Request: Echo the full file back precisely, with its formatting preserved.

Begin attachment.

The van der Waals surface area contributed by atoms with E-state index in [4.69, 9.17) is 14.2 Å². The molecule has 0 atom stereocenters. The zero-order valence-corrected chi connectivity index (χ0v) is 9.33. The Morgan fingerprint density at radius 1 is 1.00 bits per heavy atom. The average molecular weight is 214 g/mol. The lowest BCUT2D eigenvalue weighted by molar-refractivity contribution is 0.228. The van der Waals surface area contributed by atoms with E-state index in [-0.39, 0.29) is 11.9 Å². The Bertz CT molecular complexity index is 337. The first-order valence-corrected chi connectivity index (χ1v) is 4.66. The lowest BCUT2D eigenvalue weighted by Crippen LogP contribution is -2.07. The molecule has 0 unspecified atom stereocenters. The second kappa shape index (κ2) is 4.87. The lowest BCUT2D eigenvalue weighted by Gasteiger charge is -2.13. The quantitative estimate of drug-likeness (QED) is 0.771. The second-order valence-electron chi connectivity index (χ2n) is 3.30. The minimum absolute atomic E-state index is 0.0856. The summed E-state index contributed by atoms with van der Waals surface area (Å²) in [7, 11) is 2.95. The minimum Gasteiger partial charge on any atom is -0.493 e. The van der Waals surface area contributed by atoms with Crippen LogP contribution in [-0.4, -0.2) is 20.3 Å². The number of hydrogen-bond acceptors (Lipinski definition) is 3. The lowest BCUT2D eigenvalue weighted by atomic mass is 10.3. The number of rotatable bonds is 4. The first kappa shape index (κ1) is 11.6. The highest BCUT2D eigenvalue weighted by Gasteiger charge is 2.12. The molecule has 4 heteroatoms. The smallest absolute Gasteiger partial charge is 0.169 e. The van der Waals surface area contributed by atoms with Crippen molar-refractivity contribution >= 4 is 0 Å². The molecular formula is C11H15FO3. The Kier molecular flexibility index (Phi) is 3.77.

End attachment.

The van der Waals surface area contributed by atoms with E-state index in [4.69, 9.17) is 14.2 Å². The molecule has 0 atom stereocenters. The zero-order valence-corrected chi connectivity index (χ0v) is 9.33. The Morgan fingerprint density at radius 1 is 1.00 bits per heavy atom. The average molecular weight is 214 g/mol. The lowest BCUT2D eigenvalue weighted by molar-refractivity contribution is 0.228. The van der Waals surface area contributed by atoms with E-state index in [-0.39, 0.29) is 11.9 Å². The Bertz CT molecular complexity index is 337. The first-order valence-corrected chi connectivity index (χ1v) is 4.66. The lowest BCUT2D eigenvalue weighted by Crippen LogP contribution is -2.07. The molecule has 0 unspecified atom stereocenters. The second kappa shape index (κ2) is 4.87. The lowest BCUT2D eigenvalue weighted by Gasteiger charge is -2.13. The quantitative estimate of drug-likeness (QED) is 0.771. The second-order valence-electron chi connectivity index (χ2n) is 3.30. The minimum absolute atomic E-state index is 0.0856. The summed E-state index contributed by atoms with van der Waals surface area (Å²) in [7, 11) is 2.95. The minimum Gasteiger partial charge on any atom is -0.493 e. The van der Waals surface area contributed by atoms with Crippen LogP contribution in [-0.4, -0.2) is 20.3 Å². The number of hydrogen-bond acceptors (Lipinski definition) is 3. The lowest BCUT2D eigenvalue weighted by atomic mass is 10.3. The number of rotatable bonds is 4. The first kappa shape index (κ1) is 11.6. The highest BCUT2D eigenvalue weighted by Gasteiger charge is 2.12. The molecule has 4 heteroatoms. The smallest absolute Gasteiger partial charge is 0.169 e. The van der Waals surface area contributed by atoms with Crippen molar-refractivity contribution >= 4 is 0 Å². The molecular formula is C11H15FO3. The Kier molecular flexibility index (Phi) is 3.77.